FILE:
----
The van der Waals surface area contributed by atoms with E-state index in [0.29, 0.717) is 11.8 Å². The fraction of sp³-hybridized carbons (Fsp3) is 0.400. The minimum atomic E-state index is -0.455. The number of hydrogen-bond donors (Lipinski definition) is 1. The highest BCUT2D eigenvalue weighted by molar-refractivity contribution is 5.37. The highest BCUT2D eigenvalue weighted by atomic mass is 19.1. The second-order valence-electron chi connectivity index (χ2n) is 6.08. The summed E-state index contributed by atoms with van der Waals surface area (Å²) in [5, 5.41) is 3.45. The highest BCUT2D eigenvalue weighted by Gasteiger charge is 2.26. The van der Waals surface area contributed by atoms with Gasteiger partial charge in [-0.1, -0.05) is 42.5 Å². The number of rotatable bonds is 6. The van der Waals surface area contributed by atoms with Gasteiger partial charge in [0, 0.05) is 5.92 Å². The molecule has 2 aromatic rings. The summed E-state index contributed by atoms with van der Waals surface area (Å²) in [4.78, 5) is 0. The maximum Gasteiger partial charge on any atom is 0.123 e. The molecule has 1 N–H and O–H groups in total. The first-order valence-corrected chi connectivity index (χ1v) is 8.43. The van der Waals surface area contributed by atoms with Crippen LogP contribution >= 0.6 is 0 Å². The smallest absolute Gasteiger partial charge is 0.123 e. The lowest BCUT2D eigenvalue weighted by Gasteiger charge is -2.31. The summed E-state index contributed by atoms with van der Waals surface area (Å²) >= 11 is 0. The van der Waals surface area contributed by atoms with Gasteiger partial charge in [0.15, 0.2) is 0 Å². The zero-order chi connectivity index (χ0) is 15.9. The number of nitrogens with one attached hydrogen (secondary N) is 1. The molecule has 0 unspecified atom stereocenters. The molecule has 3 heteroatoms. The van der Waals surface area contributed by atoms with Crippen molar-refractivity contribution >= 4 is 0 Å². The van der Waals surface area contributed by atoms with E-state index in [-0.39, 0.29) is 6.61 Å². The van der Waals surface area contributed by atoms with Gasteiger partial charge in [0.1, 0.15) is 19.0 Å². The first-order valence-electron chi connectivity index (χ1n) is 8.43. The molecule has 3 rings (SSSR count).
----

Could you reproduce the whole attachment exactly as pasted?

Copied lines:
The van der Waals surface area contributed by atoms with E-state index in [0.29, 0.717) is 11.8 Å². The fraction of sp³-hybridized carbons (Fsp3) is 0.400. The minimum atomic E-state index is -0.455. The number of hydrogen-bond donors (Lipinski definition) is 1. The highest BCUT2D eigenvalue weighted by molar-refractivity contribution is 5.37. The highest BCUT2D eigenvalue weighted by atomic mass is 19.1. The second-order valence-electron chi connectivity index (χ2n) is 6.08. The summed E-state index contributed by atoms with van der Waals surface area (Å²) in [5, 5.41) is 3.45. The highest BCUT2D eigenvalue weighted by Gasteiger charge is 2.26. The van der Waals surface area contributed by atoms with Gasteiger partial charge in [-0.1, -0.05) is 42.5 Å². The number of rotatable bonds is 6. The van der Waals surface area contributed by atoms with Gasteiger partial charge in [0, 0.05) is 5.92 Å². The molecule has 2 aromatic rings. The summed E-state index contributed by atoms with van der Waals surface area (Å²) in [4.78, 5) is 0. The maximum Gasteiger partial charge on any atom is 0.123 e. The molecule has 1 N–H and O–H groups in total. The first-order valence-corrected chi connectivity index (χ1v) is 8.43. The van der Waals surface area contributed by atoms with Crippen LogP contribution >= 0.6 is 0 Å². The smallest absolute Gasteiger partial charge is 0.123 e. The lowest BCUT2D eigenvalue weighted by Gasteiger charge is -2.31. The summed E-state index contributed by atoms with van der Waals surface area (Å²) >= 11 is 0. The van der Waals surface area contributed by atoms with Gasteiger partial charge in [0.15, 0.2) is 0 Å². The zero-order chi connectivity index (χ0) is 15.9. The number of nitrogens with one attached hydrogen (secondary N) is 1. The molecule has 0 unspecified atom stereocenters. The molecule has 3 heteroatoms. The van der Waals surface area contributed by atoms with Crippen molar-refractivity contribution >= 4 is 0 Å². The van der Waals surface area contributed by atoms with E-state index in [-0.39, 0.29) is 6.61 Å². The van der Waals surface area contributed by atoms with Gasteiger partial charge in [0.1, 0.15) is 19.0 Å². The first-order valence-electron chi connectivity index (χ1n) is 8.43. The molecule has 3 rings (SSSR count).